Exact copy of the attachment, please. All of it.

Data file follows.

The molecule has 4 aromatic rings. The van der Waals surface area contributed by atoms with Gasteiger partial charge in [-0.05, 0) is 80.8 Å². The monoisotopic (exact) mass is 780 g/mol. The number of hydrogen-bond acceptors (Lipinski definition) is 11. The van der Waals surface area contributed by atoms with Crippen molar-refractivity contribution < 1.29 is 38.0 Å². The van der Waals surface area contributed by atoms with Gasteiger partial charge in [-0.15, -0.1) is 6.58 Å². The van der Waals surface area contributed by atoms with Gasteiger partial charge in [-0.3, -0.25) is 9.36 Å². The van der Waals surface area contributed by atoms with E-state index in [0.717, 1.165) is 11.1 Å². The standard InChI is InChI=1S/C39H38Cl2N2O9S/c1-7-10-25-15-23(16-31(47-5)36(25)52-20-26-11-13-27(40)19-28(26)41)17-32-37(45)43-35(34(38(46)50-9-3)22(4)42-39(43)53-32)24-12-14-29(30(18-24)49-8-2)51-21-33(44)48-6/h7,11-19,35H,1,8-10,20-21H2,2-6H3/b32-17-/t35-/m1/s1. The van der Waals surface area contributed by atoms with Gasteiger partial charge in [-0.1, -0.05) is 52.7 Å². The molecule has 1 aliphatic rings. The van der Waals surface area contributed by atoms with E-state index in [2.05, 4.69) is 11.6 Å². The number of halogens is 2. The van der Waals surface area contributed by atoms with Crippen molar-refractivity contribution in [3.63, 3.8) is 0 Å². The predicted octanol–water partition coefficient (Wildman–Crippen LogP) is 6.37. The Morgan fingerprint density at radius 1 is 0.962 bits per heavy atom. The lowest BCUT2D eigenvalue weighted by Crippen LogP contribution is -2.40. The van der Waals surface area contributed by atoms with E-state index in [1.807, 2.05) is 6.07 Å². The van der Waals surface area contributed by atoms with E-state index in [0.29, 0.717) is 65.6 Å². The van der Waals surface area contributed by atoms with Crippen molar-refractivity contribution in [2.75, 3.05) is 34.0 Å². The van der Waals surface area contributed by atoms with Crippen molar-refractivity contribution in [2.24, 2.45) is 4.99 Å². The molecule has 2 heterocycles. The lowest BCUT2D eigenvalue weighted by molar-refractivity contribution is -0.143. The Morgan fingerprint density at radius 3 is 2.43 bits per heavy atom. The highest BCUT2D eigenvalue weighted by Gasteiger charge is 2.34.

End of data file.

The molecule has 4 aromatic rings. The van der Waals surface area contributed by atoms with Gasteiger partial charge in [-0.05, 0) is 80.8 Å². The monoisotopic (exact) mass is 780 g/mol. The number of hydrogen-bond acceptors (Lipinski definition) is 11. The van der Waals surface area contributed by atoms with Crippen molar-refractivity contribution < 1.29 is 38.0 Å². The van der Waals surface area contributed by atoms with Gasteiger partial charge in [-0.15, -0.1) is 6.58 Å². The van der Waals surface area contributed by atoms with Gasteiger partial charge in [-0.3, -0.25) is 9.36 Å². The van der Waals surface area contributed by atoms with E-state index in [0.717, 1.165) is 11.1 Å². The standard InChI is InChI=1S/C39H38Cl2N2O9S/c1-7-10-25-15-23(16-31(47-5)36(25)52-20-26-11-13-27(40)19-28(26)41)17-32-37(45)43-35(34(38(46)50-9-3)22(4)42-39(43)53-32)24-12-14-29(30(18-24)49-8-2)51-21-33(44)48-6/h7,11-19,35H,1,8-10,20-21H2,2-6H3/b32-17-/t35-/m1/s1. The van der Waals surface area contributed by atoms with Gasteiger partial charge in [-0.1, -0.05) is 52.7 Å². The molecule has 1 aliphatic rings. The van der Waals surface area contributed by atoms with E-state index in [2.05, 4.69) is 11.6 Å². The number of halogens is 2. The van der Waals surface area contributed by atoms with Crippen molar-refractivity contribution in [3.63, 3.8) is 0 Å². The predicted octanol–water partition coefficient (Wildman–Crippen LogP) is 6.37. The Morgan fingerprint density at radius 1 is 0.962 bits per heavy atom. The lowest BCUT2D eigenvalue weighted by Crippen LogP contribution is -2.40. The van der Waals surface area contributed by atoms with E-state index in [1.807, 2.05) is 6.07 Å². The van der Waals surface area contributed by atoms with E-state index in [0.29, 0.717) is 65.6 Å². The van der Waals surface area contributed by atoms with Crippen molar-refractivity contribution in [2.75, 3.05) is 34.0 Å². The van der Waals surface area contributed by atoms with Crippen molar-refractivity contribution in [2.24, 2.45) is 4.99 Å². The molecule has 2 heterocycles. The lowest BCUT2D eigenvalue weighted by molar-refractivity contribution is -0.143. The Morgan fingerprint density at radius 3 is 2.43 bits per heavy atom. The highest BCUT2D eigenvalue weighted by Gasteiger charge is 2.34.